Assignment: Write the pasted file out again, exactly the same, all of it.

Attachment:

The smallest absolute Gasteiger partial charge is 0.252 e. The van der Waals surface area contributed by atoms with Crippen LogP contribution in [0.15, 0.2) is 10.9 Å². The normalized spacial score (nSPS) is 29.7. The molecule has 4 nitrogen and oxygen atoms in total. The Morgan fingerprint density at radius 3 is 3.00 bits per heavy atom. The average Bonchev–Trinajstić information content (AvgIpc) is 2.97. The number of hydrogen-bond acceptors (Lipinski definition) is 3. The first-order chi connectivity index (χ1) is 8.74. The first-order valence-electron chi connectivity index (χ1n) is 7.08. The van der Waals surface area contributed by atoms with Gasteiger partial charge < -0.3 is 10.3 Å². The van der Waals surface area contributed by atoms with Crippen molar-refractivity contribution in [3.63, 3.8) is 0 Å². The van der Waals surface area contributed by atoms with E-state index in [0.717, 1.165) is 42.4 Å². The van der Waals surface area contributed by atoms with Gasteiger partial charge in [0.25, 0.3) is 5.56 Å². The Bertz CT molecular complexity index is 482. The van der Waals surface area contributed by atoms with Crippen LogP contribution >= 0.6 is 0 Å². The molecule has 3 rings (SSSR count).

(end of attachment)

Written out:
The smallest absolute Gasteiger partial charge is 0.252 e. The van der Waals surface area contributed by atoms with Crippen LogP contribution in [0.15, 0.2) is 10.9 Å². The normalized spacial score (nSPS) is 29.7. The molecule has 4 nitrogen and oxygen atoms in total. The Morgan fingerprint density at radius 3 is 3.00 bits per heavy atom. The average Bonchev–Trinajstić information content (AvgIpc) is 2.97. The number of hydrogen-bond acceptors (Lipinski definition) is 3. The first-order chi connectivity index (χ1) is 8.74. The first-order valence-electron chi connectivity index (χ1n) is 7.08. The van der Waals surface area contributed by atoms with Gasteiger partial charge < -0.3 is 10.3 Å². The van der Waals surface area contributed by atoms with Crippen molar-refractivity contribution in [3.63, 3.8) is 0 Å². The van der Waals surface area contributed by atoms with E-state index in [0.717, 1.165) is 42.4 Å². The van der Waals surface area contributed by atoms with Gasteiger partial charge in [0.25, 0.3) is 5.56 Å². The Bertz CT molecular complexity index is 482. The van der Waals surface area contributed by atoms with Crippen LogP contribution >= 0.6 is 0 Å². The molecule has 3 rings (SSSR count).